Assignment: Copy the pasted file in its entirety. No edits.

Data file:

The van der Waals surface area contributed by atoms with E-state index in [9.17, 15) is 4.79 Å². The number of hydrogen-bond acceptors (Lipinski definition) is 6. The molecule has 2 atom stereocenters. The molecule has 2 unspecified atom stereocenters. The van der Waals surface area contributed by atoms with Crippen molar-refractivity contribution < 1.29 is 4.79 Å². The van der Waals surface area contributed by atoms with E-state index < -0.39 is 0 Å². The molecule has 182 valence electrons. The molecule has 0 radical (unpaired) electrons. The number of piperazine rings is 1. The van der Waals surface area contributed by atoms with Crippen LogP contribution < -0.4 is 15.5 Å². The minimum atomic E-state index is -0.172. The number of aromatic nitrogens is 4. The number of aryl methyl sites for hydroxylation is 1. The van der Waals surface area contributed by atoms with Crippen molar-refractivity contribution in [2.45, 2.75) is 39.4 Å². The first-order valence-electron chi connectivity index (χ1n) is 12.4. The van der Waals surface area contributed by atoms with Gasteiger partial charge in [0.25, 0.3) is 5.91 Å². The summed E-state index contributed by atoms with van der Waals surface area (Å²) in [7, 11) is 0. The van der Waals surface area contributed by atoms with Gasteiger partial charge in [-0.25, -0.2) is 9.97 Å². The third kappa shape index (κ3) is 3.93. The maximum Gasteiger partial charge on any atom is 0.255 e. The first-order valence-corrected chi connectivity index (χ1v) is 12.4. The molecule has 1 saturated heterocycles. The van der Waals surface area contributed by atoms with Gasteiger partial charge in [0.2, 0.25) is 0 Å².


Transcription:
The van der Waals surface area contributed by atoms with E-state index in [9.17, 15) is 4.79 Å². The number of hydrogen-bond acceptors (Lipinski definition) is 6. The molecule has 2 atom stereocenters. The molecule has 2 unspecified atom stereocenters. The van der Waals surface area contributed by atoms with Crippen molar-refractivity contribution < 1.29 is 4.79 Å². The van der Waals surface area contributed by atoms with E-state index < -0.39 is 0 Å². The molecule has 182 valence electrons. The molecule has 0 radical (unpaired) electrons. The number of piperazine rings is 1. The van der Waals surface area contributed by atoms with Crippen LogP contribution < -0.4 is 15.5 Å². The minimum atomic E-state index is -0.172. The number of aromatic nitrogens is 4. The number of aryl methyl sites for hydroxylation is 1. The van der Waals surface area contributed by atoms with Crippen molar-refractivity contribution in [2.45, 2.75) is 39.4 Å². The first-order valence-electron chi connectivity index (χ1n) is 12.4. The van der Waals surface area contributed by atoms with Gasteiger partial charge in [0.25, 0.3) is 5.91 Å². The summed E-state index contributed by atoms with van der Waals surface area (Å²) in [7, 11) is 0. The van der Waals surface area contributed by atoms with Gasteiger partial charge in [-0.25, -0.2) is 9.97 Å². The third kappa shape index (κ3) is 3.93. The maximum Gasteiger partial charge on any atom is 0.255 e. The first-order valence-corrected chi connectivity index (χ1v) is 12.4. The molecule has 1 saturated heterocycles. The van der Waals surface area contributed by atoms with Gasteiger partial charge in [0.2, 0.25) is 0 Å².